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Ciera Moore remembered at candlelight vigil

Posted on Thursday, October 31, 2013 at 3:06 pm

obit Ciera Moore for webCaroline High School held a candlelight vigil remembrance service Tuesday night in honor of Ciera Moore.

The school auditorium was full of students, friends, faculty, community, and family members of Ciera, the 14-year old freshman who took her own life last week. Those who attended the vigil came to celebrate the short life of a young girl, and to aid in their own healing process as they grieved her loss.

Ciera’s parents wore “in loving memory” T-shirts with a picture of Ciera that her father described as his “favorite picture of her.”

Before the service began, a woman stood up from the crowd and shared her own story about her daughter who had been bullied while in school. She addressed the audience in a voice thick with emotion, imploring parents to talk to their children, and children to speak out if they witness any type of bullying.

Minister Dana Brawley began the service with a heart-felt opening prayer. After the prayer, a girl who described herself as “one of Ciera’s best friends” took the podium to offer some words of encouragement.

The young woman spoke about her reaction to the news of Ciera’s death, recalling how she had “just sat there and cried,” and how she thought to herself: “How is this fair?” She also admitted to feeling angry and blaming God, the school, and others for what had happened. But at the heart if it all, she wanted Ciera to be remembered for who she was, a girl who “wasn’t afraid to be herself.”

After these words of encouragement, two more of Ciera’s friends and classmates came to the stage to sing a song of comfort. The song they chose was “If I die young” by The Band Perry. They sang: “Lord make me a rainbow/ I’ll shine down on my mother/
She’ll know I’m safe with you when she stands under my colors, oh/
And life ain’t always what you think it ought to be, no/ Ain’t even grey, but she buries her baby.”

Ciera’s family and friends wiped away tears as the lyrics to the song hit home, some smiling through the tears as if presented with bittersweet thoughts of the girl, and the tragedy.

Following the song, two of Ciera’s peers came to the podium to share their memories. “We are all deeply saddened by this event,” one stated. “Ciera was the type of girl who came to school every day with a smile on her face.”

CHS Principal Jeff Wick came to the stage to offer up reflections on behalf of the school. “This is a tough one,” he began. Wick spoke of how family members and students were looking for answers, and how often when students come to him seeking answers he has some to give. “This time, I don’t have the answer,” he said. “All I can say is that we have lost one of our own.” Wick told the audience that his memory of Ciera was that she was “always smiling, easy going, kind, friendly, and academically focused.”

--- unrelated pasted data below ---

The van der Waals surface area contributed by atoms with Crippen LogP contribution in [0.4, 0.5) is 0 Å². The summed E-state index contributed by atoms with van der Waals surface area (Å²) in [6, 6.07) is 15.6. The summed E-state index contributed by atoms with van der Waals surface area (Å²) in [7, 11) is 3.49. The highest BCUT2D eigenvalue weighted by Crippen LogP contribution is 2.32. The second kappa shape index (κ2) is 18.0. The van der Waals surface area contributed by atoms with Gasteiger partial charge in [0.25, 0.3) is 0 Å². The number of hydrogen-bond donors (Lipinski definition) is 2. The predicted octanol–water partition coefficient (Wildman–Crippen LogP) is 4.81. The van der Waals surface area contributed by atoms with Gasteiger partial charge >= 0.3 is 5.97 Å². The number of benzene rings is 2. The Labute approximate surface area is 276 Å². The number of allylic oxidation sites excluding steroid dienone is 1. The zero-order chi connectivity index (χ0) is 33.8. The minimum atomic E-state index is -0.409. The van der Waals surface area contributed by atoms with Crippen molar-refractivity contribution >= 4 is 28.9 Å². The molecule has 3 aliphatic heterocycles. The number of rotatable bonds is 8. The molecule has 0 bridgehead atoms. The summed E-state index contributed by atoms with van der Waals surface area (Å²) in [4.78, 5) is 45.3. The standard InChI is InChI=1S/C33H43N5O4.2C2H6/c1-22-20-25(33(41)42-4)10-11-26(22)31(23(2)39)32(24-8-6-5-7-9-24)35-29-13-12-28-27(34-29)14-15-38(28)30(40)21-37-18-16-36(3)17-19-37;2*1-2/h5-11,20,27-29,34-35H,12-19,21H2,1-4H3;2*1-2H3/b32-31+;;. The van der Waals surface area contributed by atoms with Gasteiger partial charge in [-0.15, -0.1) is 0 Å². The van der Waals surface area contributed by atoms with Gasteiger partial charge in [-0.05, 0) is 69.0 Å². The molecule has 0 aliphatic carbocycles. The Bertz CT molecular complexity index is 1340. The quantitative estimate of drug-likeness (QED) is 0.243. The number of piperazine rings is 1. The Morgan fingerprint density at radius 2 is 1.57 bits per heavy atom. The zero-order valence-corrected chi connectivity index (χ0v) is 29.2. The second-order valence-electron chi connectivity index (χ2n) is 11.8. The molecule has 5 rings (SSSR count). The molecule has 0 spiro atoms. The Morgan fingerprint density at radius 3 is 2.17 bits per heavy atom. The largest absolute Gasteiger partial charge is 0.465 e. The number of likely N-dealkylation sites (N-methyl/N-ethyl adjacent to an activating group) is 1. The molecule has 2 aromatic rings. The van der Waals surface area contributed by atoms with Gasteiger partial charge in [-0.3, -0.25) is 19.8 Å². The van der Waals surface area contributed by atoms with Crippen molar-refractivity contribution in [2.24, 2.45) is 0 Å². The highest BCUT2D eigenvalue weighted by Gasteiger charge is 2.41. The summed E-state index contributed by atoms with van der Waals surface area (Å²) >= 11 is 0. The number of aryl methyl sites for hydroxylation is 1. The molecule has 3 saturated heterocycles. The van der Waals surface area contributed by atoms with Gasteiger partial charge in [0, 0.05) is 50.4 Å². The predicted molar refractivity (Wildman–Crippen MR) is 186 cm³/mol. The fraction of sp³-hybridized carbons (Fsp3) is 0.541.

Ciera’s family members also shared memories of her as a person, as a daughter, and as a cousin. One of Ciera’s cousins described her as a little girl with a big country voice, who had “the biggest, prettiest smile in Caroline, hands down.”

Ciera’s father gathered his strength and made his way to the podium, he recalled how Ciera looked out for how her mother, who was a cancer survivor, and himself, who had health problems of his own. “I love her, and I miss her,” he said. “This is hard for me, because I am the one who found her that way.” He looked out into the audience, at the faces of his daughter’s friends and classmates, and asked them simply, no matter what they were facing, to talk to someone. “Don’t do what she did,” he asked.  “Ciera was my pride and joy and I’ll tell you one thing- Caroline High School is going to miss her!”

Several of Ciera’s friends and family members came forward to share their memories of her, to celebrate her life, and mourn her tragic death. “You never would have known that something was wrong,” one friend said. “She always smiled, I never saw her cry.” Another friend said, “I believe that if she had just talked to someone, she would have been better.”

All those who came forward to speak about Ciera remembered a her as a lively, sweet spirited young woman, who always seemed to be more concerned about other people’s problems than her own.

The service concluded with a candlelight prayer outside of the school. Afterwards, friends and family members consoled each other, as the crowd began to slowly disperse. The night’s sentiments made one thing apparent: Ciera will be greatly missed by all those who knew her.


The lyrics for “If I die Young” can be found at: